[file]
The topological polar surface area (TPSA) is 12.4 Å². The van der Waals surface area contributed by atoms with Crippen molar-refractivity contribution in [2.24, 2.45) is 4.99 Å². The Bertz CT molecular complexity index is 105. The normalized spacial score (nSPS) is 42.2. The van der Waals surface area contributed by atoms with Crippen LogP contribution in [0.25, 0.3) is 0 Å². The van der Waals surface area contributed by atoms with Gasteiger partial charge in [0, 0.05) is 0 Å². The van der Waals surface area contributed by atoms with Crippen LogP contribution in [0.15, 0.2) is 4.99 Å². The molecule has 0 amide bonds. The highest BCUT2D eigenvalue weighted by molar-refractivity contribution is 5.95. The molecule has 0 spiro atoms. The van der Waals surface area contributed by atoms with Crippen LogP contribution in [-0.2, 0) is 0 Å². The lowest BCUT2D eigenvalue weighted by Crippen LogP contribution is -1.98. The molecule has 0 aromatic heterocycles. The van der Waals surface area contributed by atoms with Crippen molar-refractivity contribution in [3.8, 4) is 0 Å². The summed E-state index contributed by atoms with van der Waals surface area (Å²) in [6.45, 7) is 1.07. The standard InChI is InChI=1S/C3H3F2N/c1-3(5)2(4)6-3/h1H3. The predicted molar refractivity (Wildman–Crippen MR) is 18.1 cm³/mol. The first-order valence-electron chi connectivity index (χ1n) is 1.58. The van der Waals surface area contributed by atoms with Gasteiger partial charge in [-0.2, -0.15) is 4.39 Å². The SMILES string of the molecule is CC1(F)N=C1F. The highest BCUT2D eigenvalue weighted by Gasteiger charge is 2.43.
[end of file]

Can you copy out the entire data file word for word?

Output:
The topological polar surface area (TPSA) is 12.4 Å². The van der Waals surface area contributed by atoms with Crippen molar-refractivity contribution in [2.24, 2.45) is 4.99 Å². The Bertz CT molecular complexity index is 105. The normalized spacial score (nSPS) is 42.2. The van der Waals surface area contributed by atoms with Crippen LogP contribution in [0.25, 0.3) is 0 Å². The van der Waals surface area contributed by atoms with Gasteiger partial charge in [0, 0.05) is 0 Å². The van der Waals surface area contributed by atoms with Crippen LogP contribution in [0.15, 0.2) is 4.99 Å². The molecule has 0 amide bonds. The highest BCUT2D eigenvalue weighted by molar-refractivity contribution is 5.95. The molecule has 0 spiro atoms. The van der Waals surface area contributed by atoms with Crippen LogP contribution in [-0.2, 0) is 0 Å². The lowest BCUT2D eigenvalue weighted by Crippen LogP contribution is -1.98. The molecule has 0 aromatic heterocycles. The van der Waals surface area contributed by atoms with Crippen molar-refractivity contribution in [3.8, 4) is 0 Å². The summed E-state index contributed by atoms with van der Waals surface area (Å²) in [6.45, 7) is 1.07. The standard InChI is InChI=1S/C3H3F2N/c1-3(5)2(4)6-3/h1H3. The predicted molar refractivity (Wildman–Crippen MR) is 18.1 cm³/mol. The first-order valence-electron chi connectivity index (χ1n) is 1.58. The van der Waals surface area contributed by atoms with Gasteiger partial charge in [-0.2, -0.15) is 4.39 Å². The SMILES string of the molecule is CC1(F)N=C1F. The highest BCUT2D eigenvalue weighted by Gasteiger charge is 2.43.